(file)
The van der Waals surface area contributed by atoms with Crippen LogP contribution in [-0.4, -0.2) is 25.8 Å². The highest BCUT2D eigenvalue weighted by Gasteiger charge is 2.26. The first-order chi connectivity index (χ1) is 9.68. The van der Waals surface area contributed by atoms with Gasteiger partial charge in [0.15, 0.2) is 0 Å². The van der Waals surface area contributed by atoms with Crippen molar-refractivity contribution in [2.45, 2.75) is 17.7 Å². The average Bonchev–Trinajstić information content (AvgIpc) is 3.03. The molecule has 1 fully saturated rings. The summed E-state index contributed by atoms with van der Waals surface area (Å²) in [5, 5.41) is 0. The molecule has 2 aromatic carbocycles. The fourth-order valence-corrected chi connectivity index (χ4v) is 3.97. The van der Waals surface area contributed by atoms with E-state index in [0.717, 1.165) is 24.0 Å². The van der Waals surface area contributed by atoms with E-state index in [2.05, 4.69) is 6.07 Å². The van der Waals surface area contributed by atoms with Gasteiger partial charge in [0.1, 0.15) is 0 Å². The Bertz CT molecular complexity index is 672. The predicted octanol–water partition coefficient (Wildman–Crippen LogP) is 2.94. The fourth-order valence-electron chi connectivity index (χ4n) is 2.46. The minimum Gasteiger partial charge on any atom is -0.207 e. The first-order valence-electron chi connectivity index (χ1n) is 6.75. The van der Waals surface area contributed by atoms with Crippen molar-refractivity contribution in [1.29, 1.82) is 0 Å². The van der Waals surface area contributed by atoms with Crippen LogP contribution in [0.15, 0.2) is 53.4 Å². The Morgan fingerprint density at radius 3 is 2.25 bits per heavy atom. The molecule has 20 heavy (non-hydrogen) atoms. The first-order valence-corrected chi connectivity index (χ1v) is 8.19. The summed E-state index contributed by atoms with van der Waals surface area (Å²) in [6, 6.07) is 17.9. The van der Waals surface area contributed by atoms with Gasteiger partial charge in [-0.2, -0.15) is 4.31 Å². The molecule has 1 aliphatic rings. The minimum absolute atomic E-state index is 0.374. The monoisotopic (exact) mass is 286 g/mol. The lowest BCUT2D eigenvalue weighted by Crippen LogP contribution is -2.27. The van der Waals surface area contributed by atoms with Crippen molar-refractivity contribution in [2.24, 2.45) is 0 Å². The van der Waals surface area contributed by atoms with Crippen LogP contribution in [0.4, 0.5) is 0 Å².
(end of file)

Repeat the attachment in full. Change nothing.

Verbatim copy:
The van der Waals surface area contributed by atoms with Crippen LogP contribution in [-0.4, -0.2) is 25.8 Å². The highest BCUT2D eigenvalue weighted by Gasteiger charge is 2.26. The first-order chi connectivity index (χ1) is 9.68. The van der Waals surface area contributed by atoms with Gasteiger partial charge in [0.15, 0.2) is 0 Å². The van der Waals surface area contributed by atoms with Crippen molar-refractivity contribution in [2.45, 2.75) is 17.7 Å². The average Bonchev–Trinajstić information content (AvgIpc) is 3.03. The molecule has 1 fully saturated rings. The summed E-state index contributed by atoms with van der Waals surface area (Å²) in [5, 5.41) is 0. The molecule has 2 aromatic carbocycles. The fourth-order valence-corrected chi connectivity index (χ4v) is 3.97. The van der Waals surface area contributed by atoms with E-state index in [0.717, 1.165) is 24.0 Å². The van der Waals surface area contributed by atoms with E-state index in [2.05, 4.69) is 6.07 Å². The van der Waals surface area contributed by atoms with Gasteiger partial charge in [0.1, 0.15) is 0 Å². The Bertz CT molecular complexity index is 672. The predicted octanol–water partition coefficient (Wildman–Crippen LogP) is 2.94. The fourth-order valence-electron chi connectivity index (χ4n) is 2.46. The minimum Gasteiger partial charge on any atom is -0.207 e. The first-order valence-electron chi connectivity index (χ1n) is 6.75. The van der Waals surface area contributed by atoms with Crippen molar-refractivity contribution in [1.29, 1.82) is 0 Å². The van der Waals surface area contributed by atoms with Crippen LogP contribution in [0.15, 0.2) is 53.4 Å². The Morgan fingerprint density at radius 3 is 2.25 bits per heavy atom. The molecule has 20 heavy (non-hydrogen) atoms. The first-order valence-corrected chi connectivity index (χ1v) is 8.19. The summed E-state index contributed by atoms with van der Waals surface area (Å²) in [6, 6.07) is 17.9. The van der Waals surface area contributed by atoms with Gasteiger partial charge in [-0.2, -0.15) is 4.31 Å². The molecule has 1 aliphatic rings. The minimum absolute atomic E-state index is 0.374. The monoisotopic (exact) mass is 286 g/mol. The lowest BCUT2D eigenvalue weighted by Crippen LogP contribution is -2.27. The van der Waals surface area contributed by atoms with Crippen molar-refractivity contribution in [2.24, 2.45) is 0 Å². The van der Waals surface area contributed by atoms with Crippen LogP contribution in [0.4, 0.5) is 0 Å².